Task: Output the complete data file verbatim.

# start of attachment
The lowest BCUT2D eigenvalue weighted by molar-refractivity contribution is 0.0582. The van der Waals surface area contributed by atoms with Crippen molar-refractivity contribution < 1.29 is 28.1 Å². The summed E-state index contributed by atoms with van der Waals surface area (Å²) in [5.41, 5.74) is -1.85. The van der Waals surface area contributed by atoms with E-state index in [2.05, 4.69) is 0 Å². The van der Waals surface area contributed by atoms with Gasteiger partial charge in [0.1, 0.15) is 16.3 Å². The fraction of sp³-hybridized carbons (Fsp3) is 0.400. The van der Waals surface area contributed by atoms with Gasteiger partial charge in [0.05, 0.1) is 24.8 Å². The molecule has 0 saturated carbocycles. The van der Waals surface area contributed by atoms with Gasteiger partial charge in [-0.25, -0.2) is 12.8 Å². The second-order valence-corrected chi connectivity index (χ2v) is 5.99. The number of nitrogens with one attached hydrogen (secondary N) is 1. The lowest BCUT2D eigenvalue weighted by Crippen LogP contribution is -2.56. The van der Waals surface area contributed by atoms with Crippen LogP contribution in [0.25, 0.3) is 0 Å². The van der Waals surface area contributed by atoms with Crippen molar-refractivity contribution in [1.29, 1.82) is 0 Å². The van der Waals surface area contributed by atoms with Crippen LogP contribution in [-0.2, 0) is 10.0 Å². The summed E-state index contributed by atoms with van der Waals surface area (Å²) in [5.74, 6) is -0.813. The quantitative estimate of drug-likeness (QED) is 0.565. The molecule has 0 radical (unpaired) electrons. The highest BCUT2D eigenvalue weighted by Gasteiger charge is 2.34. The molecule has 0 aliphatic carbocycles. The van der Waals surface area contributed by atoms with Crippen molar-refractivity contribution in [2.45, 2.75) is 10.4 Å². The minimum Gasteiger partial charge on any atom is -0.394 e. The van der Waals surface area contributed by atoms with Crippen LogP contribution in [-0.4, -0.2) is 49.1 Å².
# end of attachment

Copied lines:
The lowest BCUT2D eigenvalue weighted by molar-refractivity contribution is 0.0582. The van der Waals surface area contributed by atoms with Crippen molar-refractivity contribution < 1.29 is 28.1 Å². The summed E-state index contributed by atoms with van der Waals surface area (Å²) in [5.41, 5.74) is -1.85. The van der Waals surface area contributed by atoms with E-state index in [2.05, 4.69) is 0 Å². The van der Waals surface area contributed by atoms with Gasteiger partial charge in [0.1, 0.15) is 16.3 Å². The fraction of sp³-hybridized carbons (Fsp3) is 0.400. The van der Waals surface area contributed by atoms with Gasteiger partial charge in [0.05, 0.1) is 24.8 Å². The molecule has 0 saturated carbocycles. The van der Waals surface area contributed by atoms with Gasteiger partial charge in [-0.25, -0.2) is 12.8 Å². The second-order valence-corrected chi connectivity index (χ2v) is 5.99. The number of nitrogens with one attached hydrogen (secondary N) is 1. The lowest BCUT2D eigenvalue weighted by Crippen LogP contribution is -2.56. The van der Waals surface area contributed by atoms with Crippen LogP contribution in [0.25, 0.3) is 0 Å². The van der Waals surface area contributed by atoms with Crippen molar-refractivity contribution in [1.29, 1.82) is 0 Å². The van der Waals surface area contributed by atoms with Crippen LogP contribution in [-0.2, 0) is 10.0 Å². The summed E-state index contributed by atoms with van der Waals surface area (Å²) in [5.74, 6) is -0.813. The quantitative estimate of drug-likeness (QED) is 0.565. The molecule has 0 radical (unpaired) electrons. The highest BCUT2D eigenvalue weighted by Gasteiger charge is 2.34. The molecule has 0 aliphatic carbocycles. The van der Waals surface area contributed by atoms with Crippen molar-refractivity contribution in [2.45, 2.75) is 10.4 Å². The minimum Gasteiger partial charge on any atom is -0.394 e. The van der Waals surface area contributed by atoms with Crippen LogP contribution in [-0.4, -0.2) is 49.1 Å².